Even as Radha wonders how and why she’s sold her artistic soul, the entire humiliating Harlem Ave experience sparks new creativity. She decides she wants to rap. She finds a talented young — and very sexy — underground beat master on Instagram, D (Oswin Benjamin), and ventures into a deep and dicey section of Brooklyn to propose he produce her mixtape. Dismissed at first, her persistence wins out and she records her first track, “Poverty Porn.” Her lyrics bemoan the fact that despite Black families accomplishing “like the Huxtables,” the only thing the white establishment wants to consume are stories about Black babies shot in the streets because their mothers are too busy being crack whores to look out for them.

“Poverty Porn” is raw, insightful, and powerful AF. (Look it up; I’ll wait.)

In a refreshing non-twist, Radha’s rapping doesn’t take off (in fact, her public debut is a colossal failure), but through it she rediscovers her voice. This renaissance of her written word is celebrated with a genuine mic drop when she’s brought onstage to accept the cheers of Harlem Ave’s (mostly white and condescendingly empathetic) audience. “FYOV,” she chants, spelling out that she’s not only the “forty-year-old version,” but that she’s championing “find your own voice.”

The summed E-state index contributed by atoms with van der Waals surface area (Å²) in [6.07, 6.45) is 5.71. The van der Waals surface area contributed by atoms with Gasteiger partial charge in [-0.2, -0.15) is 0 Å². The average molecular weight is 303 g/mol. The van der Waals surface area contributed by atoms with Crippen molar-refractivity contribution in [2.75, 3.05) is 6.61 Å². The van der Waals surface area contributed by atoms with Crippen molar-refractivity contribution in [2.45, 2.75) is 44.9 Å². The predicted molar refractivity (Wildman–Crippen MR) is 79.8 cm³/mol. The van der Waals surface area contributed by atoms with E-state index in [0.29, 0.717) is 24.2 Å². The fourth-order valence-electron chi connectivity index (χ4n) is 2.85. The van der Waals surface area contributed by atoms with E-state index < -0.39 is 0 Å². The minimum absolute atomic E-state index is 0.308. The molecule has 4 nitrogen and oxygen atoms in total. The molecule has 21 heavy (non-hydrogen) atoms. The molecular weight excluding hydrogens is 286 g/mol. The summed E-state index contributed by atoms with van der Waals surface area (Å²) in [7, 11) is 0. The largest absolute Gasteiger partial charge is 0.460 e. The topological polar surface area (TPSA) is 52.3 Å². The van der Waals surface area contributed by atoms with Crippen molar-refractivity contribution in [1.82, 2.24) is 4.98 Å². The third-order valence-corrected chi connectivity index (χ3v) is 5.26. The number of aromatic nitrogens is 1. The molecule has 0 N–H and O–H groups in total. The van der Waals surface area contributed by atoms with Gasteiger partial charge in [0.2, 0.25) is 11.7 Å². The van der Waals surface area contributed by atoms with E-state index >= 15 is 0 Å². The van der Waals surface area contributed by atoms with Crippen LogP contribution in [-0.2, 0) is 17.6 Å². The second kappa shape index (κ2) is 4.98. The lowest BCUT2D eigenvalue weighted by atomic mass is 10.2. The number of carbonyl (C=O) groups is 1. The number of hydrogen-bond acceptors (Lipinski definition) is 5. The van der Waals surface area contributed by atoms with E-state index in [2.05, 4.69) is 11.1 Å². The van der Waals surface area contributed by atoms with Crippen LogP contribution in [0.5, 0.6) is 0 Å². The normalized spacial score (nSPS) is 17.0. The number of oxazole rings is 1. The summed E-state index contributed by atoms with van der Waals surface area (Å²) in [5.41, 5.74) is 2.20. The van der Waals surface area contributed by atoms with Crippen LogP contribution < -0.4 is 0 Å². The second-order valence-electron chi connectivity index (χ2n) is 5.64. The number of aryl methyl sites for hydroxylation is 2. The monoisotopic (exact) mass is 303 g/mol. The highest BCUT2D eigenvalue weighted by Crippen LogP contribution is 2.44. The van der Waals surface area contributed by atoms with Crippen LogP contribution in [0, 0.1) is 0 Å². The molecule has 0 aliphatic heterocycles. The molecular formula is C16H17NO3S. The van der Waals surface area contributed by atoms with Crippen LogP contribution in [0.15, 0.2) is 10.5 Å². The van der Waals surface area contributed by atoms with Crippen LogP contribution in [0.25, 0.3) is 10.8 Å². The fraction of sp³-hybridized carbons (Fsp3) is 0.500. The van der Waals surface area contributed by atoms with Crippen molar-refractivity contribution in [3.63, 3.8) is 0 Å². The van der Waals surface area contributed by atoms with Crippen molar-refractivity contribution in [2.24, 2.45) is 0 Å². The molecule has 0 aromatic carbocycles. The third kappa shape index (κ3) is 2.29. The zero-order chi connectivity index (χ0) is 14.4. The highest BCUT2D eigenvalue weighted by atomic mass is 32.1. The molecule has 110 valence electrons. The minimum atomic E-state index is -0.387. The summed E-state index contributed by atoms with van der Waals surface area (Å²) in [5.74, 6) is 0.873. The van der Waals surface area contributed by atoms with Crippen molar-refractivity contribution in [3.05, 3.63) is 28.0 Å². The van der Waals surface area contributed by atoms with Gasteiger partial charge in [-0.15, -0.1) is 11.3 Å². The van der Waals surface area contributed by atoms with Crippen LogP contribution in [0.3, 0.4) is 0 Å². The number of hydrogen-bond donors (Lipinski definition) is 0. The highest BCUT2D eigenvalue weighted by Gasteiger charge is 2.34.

Blank’s story is similar to her eponymous character’s. Her career hasn’t been an easy ascent either, although she did land a writing job on Spike Lee’s television adaptation of She’s Gotta Have It, a film (and filmmaker) that Blank readily credits as inspiration. Forty-Year-Old Version, like Lee’s 1986 masterpiece, is in black-and-white, and was coproduced by Lean Waithe (Queen and Slim). Along with great reviews, Blank was recognized at the 2020 Sundance Film Festival for Best Directing, Drama, before the film was picked up by Netflix in a lucrative distribution deal.

When asked by USA Today what she would advise any younger Black female filmmakers, Blank urges them to believe in their potential.

“Brace yourself, because no matter how hard you work, people will still underestimate your ability to make something great. Don’t take that personally, and make sure to focus on the love that you have now. Don’t waste your breath trying to convince somebody to love you; go where the love is now. Do not wait for it to come from outside of you. It’s already there. 

“If I knew that sooner, maybe I’d have made The 30-Year-Old Version.” 

The 40-Year-Old Version is available to stream on Netflix.